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Health A-Z

Medical Content Created by the Faculty of the
Harvard Medical School

Diagnosis

Your doctor may suspect lung cancer based on

  • your symptoms

  • your smoking history

  • whether you live with a smoker

  • your exposure to asbestos and other cancer-causing agents.

To look for evidence of cancer, your doctor will examine you, paying special attention to your lungs and chest. He or she will order imaging tests to check your lungs for masses. In most cases, a chest x-ray will be done first. If the x-ray shows anything suspicious, a CT scan will be done. As the scanner moves around you, it takes many pictures. A computer then combines the images. This creates a more detailed image of the lungs, allowing doctors to confirm the size and location of a mass or tumor.

You may also have a magnetic resonance imaging (MRI) scan or a positron emission tomography (PET) scan. MRI scans provide detailed pictures of the body's organs, but they use radio waves and magnets to create the images, not x-rays. PET scans look at the function of tissue rather than anatomy. Lung cancer tends to show intense metabolic activity on a PET scan. Some medical centers offer combined PET-CT scanning.

If cancer is suspected based on these images, more tests will be done to make the diagnosis, determine the type of cancer, and see if it has spread. These tests may include the following:

  • Sputum sample. Coughed up mucus is checked for cancer cells.

  • Biopsy. A sample of abnormal lung tissue is removed and examined under a microscope in a laboratory. If the tissue contains cancer cells, the type of cancer can be determined by the way the cells look under the microscope. The tissue is often obtained during a bronchoscopy. However, surgery may be necessary to expose the suspicious area.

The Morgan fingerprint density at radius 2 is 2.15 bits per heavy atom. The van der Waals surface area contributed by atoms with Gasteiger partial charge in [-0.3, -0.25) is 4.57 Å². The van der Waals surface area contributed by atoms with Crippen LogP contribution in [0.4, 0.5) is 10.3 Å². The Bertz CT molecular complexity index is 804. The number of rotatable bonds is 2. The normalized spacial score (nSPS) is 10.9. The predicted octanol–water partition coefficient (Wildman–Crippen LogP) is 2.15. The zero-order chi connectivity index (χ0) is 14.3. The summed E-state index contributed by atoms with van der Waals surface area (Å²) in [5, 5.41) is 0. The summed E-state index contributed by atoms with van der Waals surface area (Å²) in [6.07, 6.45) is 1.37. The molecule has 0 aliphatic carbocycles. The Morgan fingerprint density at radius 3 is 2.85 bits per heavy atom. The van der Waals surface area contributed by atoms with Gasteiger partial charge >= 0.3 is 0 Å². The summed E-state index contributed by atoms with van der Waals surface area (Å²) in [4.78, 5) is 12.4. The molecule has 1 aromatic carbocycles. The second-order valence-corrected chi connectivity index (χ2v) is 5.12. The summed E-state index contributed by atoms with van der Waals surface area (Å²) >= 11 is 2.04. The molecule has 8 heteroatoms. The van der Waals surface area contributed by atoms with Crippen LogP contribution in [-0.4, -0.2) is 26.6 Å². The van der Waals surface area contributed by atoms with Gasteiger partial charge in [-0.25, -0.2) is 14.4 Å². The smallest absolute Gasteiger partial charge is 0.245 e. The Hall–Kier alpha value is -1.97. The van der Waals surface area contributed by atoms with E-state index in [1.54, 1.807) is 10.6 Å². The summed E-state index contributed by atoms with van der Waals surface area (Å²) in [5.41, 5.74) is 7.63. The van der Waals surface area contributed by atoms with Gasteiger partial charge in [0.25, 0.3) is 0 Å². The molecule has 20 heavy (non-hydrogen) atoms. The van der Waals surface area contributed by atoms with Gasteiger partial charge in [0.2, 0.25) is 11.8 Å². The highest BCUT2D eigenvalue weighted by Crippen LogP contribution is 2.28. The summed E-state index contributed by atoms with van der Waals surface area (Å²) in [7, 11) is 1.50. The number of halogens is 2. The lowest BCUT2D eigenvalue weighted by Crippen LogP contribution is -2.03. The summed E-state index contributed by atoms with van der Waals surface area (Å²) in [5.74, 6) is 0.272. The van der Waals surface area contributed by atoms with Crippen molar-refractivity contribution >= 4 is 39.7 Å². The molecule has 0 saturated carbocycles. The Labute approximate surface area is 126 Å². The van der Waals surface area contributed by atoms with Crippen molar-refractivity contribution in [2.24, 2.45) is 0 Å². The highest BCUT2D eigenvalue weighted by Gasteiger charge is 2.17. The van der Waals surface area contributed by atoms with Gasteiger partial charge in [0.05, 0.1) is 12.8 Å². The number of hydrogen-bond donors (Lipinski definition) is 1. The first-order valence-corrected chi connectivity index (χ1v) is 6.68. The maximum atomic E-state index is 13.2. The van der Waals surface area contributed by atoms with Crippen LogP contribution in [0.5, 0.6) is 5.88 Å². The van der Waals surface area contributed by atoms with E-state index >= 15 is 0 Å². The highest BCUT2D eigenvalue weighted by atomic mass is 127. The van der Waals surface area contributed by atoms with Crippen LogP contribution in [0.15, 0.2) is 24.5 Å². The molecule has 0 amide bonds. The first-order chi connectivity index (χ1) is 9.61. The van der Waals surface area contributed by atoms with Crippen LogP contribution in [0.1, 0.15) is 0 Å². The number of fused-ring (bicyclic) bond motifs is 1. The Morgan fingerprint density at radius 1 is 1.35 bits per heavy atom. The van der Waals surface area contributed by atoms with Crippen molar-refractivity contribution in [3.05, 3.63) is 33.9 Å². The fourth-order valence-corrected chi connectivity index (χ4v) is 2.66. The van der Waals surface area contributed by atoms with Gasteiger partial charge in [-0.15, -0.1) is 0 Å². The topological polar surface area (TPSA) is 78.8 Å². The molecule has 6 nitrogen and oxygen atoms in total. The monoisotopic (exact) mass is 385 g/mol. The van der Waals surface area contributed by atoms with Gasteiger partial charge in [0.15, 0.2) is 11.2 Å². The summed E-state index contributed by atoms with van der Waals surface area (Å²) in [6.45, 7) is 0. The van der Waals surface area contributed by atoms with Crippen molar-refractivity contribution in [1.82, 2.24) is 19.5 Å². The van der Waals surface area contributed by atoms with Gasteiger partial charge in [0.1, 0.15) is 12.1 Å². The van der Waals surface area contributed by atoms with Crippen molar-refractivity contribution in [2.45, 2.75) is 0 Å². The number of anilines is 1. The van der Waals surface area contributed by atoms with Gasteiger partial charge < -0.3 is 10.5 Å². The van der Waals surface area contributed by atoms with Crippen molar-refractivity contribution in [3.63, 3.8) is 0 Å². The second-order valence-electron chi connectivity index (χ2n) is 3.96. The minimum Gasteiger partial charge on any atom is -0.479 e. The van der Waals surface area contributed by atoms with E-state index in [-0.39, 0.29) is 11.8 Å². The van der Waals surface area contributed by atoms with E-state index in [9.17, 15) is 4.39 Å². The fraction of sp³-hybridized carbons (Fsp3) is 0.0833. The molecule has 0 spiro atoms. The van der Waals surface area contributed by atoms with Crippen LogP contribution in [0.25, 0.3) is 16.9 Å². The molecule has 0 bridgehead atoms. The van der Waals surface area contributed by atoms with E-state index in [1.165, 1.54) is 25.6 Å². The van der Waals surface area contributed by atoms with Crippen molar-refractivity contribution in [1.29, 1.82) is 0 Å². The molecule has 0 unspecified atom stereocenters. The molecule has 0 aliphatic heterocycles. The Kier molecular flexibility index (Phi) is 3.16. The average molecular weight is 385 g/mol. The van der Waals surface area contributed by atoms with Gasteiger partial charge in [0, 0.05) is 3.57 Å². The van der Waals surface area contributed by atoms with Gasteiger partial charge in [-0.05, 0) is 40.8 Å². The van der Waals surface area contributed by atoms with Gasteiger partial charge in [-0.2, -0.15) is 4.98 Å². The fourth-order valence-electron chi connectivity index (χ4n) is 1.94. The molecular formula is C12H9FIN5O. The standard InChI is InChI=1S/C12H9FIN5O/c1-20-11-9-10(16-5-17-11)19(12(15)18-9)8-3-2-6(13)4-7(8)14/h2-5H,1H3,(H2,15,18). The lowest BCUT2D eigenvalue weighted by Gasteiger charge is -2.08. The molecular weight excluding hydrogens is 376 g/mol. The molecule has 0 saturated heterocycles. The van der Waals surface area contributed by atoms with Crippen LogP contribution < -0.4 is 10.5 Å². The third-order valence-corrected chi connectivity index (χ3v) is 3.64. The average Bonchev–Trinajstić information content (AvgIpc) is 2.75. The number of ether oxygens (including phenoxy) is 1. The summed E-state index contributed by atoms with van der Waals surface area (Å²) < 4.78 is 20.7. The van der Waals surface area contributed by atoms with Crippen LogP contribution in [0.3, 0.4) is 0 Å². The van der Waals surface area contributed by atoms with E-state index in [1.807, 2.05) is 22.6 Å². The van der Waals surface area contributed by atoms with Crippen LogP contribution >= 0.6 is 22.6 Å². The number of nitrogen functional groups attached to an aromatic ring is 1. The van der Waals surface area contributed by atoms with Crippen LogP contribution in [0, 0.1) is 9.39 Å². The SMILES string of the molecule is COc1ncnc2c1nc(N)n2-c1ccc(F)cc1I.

• Bronchoscopy. During this procedure, a tube-like instrument is passed down the throat and into the lungs. A camera on the end of the tube allows doctors to look for cancer. Doctors can remove a small piece of tissue for a biopsy.

  • Mediastinoscopy. In this procedure, a tube-like instrument is used to biopsy lymph nodes or masses between the lungs. (This area is called the mediastinum.) A biopsy obtained this way can diagnose the type of lung cancer and determine whether the cancer has spread to lymph nodes.

  • Fine-needle aspiration. With a CT scan, a suspicious area can be identified. A tiny needle is then inserted into that part of the lung or pleura. The needle removes a bit of tissue for examination in a laboratory. The type of cancer can then be diagnosed.

  • Thoracentesis. If there is fluid build-up in the chest, it can be drained with a sterile needle. The fluid is then checked for cancer cells.

  • Video-assisted thoracoscopic surgery (VATS). In this procedure, a surgeon inserts a flexible tube with a video camera on the end into the chest through an incision. He or she can then look for cancer in the space between the lungs and the chest wall and on the edge of the lung. Abnormal lung tissue can also be removed for a biopsy.

  • Bone scans and CT scans. These imaging tests can detect lung cancer that has spread to the bones, brain, or other parts of the body.

Occasionally, surgery is done to remove the tumor first; the diagnosis is made after the tumor has been examined in a laboratory.

Some studies have examined the use of CT scanning to try to diagnose lung cancers earlier. Although CT can detect abnormalities in the lungs before they cause symptoms, the abnormalities are not always cancer. In addition, studies have not shown that this type lung cancer screening improves patients' prognosis or survival.

After the cancer has been diagnosed, it is assigned a "stage." The stages of squamous cell carcinoma reflect the tumor's size and how far the cancer has spread. Stages I through III are further divided into A and B categories.

  • Stage I tumors are small and have not invaded the surrounding tissue or organs.

  • Stage II and III tumors have invaded surrounding tissue and/or organs and have spread to lymph nodes.

  • Stage IV tumors have spread beyond the chest.

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From Health A-Z, Harvard Health Publications. Copyright 2007 by the President and Fellows of Harvard College. All rights reserved. Written permission is required to reproduce, in any manner, in whole or in part, the material contained herein. To make a reprint request, contact Harvard Health Publications. Used with permission of StayWell.

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